Google to Lease Converted Mall in Race for L.A. Office Space

(Bloomberg) -- Google is expanding its footprint in Los Angeles with the lease of a planned 584,000-square-foot office campus that was formerly part of the Westside Pavilion shopping mall.

Google signed a 14-year lease to fill the entire project, called One Westside, when construction is complete, according to a statement today. Developers Hudson Pacific Properties Inc. and Macerich Co. are slated to complete the redevelopment in 2022, using the mall’s high ceilings and large floor plates to convert the structure into creative office space.

As big tech companies expand their operations and try to recruit in-demand workers, they’ve been snapping up office space around the country. Inc. announced two new headquarters in Virginia and New York last year. Apple Inc. is building a major new campus in Austin. And Google parent Alphabet Inc. has been branching out, too, with billions of dollars of investment in New York real estate as well as a massive redevelopment in San Jose.

Google to Lease Converted Mall in Race for L.A. Office Space

Having a larger space in Los Angeles could help Google recruit entertainment-industry workers for YouTube, its video platform. Increasingly, the company has been competing against Netflix Inc., Amazon and other media firms to create original programming. The search giant has also been trying to court media companies for its cloud business and recently set up a data center hub in the city.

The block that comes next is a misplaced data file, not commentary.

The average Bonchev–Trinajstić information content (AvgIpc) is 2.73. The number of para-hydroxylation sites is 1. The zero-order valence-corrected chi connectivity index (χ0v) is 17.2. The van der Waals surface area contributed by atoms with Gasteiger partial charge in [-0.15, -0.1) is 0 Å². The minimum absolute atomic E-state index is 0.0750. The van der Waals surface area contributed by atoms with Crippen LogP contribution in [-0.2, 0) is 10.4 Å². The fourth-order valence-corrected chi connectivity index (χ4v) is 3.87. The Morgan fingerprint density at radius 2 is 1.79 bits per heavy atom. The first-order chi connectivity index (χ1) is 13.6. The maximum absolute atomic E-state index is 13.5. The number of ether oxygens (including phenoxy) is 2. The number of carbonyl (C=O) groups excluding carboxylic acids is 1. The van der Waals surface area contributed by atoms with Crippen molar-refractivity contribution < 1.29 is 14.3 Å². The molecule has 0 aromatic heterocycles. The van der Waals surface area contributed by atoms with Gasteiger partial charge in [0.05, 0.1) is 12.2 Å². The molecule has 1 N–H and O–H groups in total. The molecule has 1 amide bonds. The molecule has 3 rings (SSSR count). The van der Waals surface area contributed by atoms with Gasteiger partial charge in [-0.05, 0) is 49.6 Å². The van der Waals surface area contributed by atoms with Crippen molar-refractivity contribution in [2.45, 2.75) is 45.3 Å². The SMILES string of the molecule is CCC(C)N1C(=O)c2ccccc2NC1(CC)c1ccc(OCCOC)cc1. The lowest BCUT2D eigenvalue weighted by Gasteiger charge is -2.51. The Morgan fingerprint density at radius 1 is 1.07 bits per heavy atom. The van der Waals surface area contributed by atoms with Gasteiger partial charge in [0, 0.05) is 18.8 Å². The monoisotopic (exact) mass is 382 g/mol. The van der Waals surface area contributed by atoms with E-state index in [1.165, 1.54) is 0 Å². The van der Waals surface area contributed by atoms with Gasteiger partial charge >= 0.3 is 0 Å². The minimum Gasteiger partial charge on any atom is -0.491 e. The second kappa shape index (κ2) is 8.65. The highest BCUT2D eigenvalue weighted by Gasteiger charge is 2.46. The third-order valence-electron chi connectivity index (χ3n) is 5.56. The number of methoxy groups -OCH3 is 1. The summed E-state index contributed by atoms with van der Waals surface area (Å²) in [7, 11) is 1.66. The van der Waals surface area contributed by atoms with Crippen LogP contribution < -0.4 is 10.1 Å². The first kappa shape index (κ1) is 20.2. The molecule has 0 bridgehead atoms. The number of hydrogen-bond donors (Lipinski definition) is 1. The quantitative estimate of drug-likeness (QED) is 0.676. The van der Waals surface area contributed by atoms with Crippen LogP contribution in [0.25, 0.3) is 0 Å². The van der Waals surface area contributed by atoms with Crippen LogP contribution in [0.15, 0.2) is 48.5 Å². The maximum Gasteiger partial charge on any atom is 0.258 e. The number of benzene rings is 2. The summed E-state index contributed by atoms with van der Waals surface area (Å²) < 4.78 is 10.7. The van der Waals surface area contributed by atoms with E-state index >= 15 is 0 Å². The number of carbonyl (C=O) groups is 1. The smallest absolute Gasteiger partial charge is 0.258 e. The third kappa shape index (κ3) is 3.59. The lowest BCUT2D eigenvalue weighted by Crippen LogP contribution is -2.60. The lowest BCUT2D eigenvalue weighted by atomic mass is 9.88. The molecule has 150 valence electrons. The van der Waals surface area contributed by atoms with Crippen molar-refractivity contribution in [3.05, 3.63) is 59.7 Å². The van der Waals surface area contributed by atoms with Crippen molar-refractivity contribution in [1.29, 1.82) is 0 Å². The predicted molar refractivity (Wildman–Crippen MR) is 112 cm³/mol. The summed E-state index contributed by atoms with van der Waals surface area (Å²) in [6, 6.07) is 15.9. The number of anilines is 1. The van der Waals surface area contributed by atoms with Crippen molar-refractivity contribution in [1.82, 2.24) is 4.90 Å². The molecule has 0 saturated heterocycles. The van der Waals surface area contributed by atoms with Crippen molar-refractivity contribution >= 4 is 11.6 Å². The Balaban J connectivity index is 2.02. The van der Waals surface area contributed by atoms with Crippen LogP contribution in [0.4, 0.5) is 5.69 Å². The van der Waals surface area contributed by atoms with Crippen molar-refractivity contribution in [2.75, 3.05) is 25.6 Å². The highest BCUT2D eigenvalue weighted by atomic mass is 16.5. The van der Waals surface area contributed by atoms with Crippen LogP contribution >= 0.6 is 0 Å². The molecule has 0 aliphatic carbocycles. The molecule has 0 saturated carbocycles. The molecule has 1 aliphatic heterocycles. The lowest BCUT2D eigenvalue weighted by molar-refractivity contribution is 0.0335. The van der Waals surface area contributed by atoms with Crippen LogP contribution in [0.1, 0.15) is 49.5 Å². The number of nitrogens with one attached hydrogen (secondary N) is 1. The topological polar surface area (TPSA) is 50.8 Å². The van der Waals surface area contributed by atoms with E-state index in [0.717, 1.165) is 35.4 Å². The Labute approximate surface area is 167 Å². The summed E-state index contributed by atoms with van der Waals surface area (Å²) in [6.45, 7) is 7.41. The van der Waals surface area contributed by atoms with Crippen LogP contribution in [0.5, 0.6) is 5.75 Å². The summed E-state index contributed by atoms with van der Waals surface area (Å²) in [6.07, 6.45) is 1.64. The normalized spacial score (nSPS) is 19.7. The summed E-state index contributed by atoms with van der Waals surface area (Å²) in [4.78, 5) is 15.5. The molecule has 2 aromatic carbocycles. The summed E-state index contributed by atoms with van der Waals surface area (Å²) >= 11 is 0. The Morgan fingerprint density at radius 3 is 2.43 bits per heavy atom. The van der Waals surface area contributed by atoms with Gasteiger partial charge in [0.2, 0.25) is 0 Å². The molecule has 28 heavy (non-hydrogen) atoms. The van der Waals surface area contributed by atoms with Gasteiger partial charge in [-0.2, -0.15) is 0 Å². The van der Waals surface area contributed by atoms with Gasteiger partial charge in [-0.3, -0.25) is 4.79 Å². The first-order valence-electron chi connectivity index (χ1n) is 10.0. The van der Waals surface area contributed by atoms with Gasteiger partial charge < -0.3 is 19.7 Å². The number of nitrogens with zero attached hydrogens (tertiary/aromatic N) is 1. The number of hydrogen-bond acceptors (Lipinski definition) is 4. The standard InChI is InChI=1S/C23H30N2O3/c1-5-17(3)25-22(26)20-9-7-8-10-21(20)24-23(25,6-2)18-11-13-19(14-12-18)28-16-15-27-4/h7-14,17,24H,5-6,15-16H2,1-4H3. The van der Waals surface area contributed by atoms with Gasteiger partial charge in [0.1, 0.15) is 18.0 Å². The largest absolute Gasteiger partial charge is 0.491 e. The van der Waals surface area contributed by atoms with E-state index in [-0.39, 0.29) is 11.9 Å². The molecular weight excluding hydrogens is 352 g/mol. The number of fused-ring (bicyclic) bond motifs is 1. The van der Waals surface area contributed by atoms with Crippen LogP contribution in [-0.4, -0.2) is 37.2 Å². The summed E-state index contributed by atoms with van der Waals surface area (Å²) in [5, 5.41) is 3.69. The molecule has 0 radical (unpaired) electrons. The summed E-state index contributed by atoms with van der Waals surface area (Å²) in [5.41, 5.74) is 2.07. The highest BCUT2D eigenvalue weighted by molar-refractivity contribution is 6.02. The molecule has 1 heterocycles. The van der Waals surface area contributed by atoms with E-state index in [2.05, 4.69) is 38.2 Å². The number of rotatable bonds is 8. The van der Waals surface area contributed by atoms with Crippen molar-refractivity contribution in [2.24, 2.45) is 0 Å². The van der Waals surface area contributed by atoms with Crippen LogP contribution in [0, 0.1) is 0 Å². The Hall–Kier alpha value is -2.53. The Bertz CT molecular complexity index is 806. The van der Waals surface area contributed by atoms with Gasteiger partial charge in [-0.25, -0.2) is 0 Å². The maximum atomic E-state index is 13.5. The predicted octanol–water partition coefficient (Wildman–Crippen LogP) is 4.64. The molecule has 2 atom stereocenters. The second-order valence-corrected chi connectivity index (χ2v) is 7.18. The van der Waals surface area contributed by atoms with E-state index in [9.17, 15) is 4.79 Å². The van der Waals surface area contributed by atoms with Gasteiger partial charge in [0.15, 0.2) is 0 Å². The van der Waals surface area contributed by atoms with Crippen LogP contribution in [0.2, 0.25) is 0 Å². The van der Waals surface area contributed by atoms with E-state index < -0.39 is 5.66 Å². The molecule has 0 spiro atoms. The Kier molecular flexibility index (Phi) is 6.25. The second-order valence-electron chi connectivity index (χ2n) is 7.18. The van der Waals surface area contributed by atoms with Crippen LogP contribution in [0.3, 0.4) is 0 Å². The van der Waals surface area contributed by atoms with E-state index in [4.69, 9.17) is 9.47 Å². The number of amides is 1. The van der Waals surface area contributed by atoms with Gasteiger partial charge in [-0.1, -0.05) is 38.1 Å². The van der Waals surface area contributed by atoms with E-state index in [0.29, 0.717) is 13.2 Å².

Google’s lease validates a bet by Hudson Pacific and Macerich last year to redevelop the mall. When the plans for the project were announced, the partners said they would spend as much as $475 million on improvements. The mall is centrally located in Los Angeles, just a short walk from the light-rail Expo Line and close to freeways.

Google to Lease Converted Mall in Race for L.A. Office Space

Before there were plans to convert it into offices, the Westside Pavilion opened in 1985 and became an icon of 1980s mall culture. Tom Petty filmed part of the music video for his hit “Free Fallin’” there. But, in recent years, it fell on harder times as more consumers shifted to online shopping.

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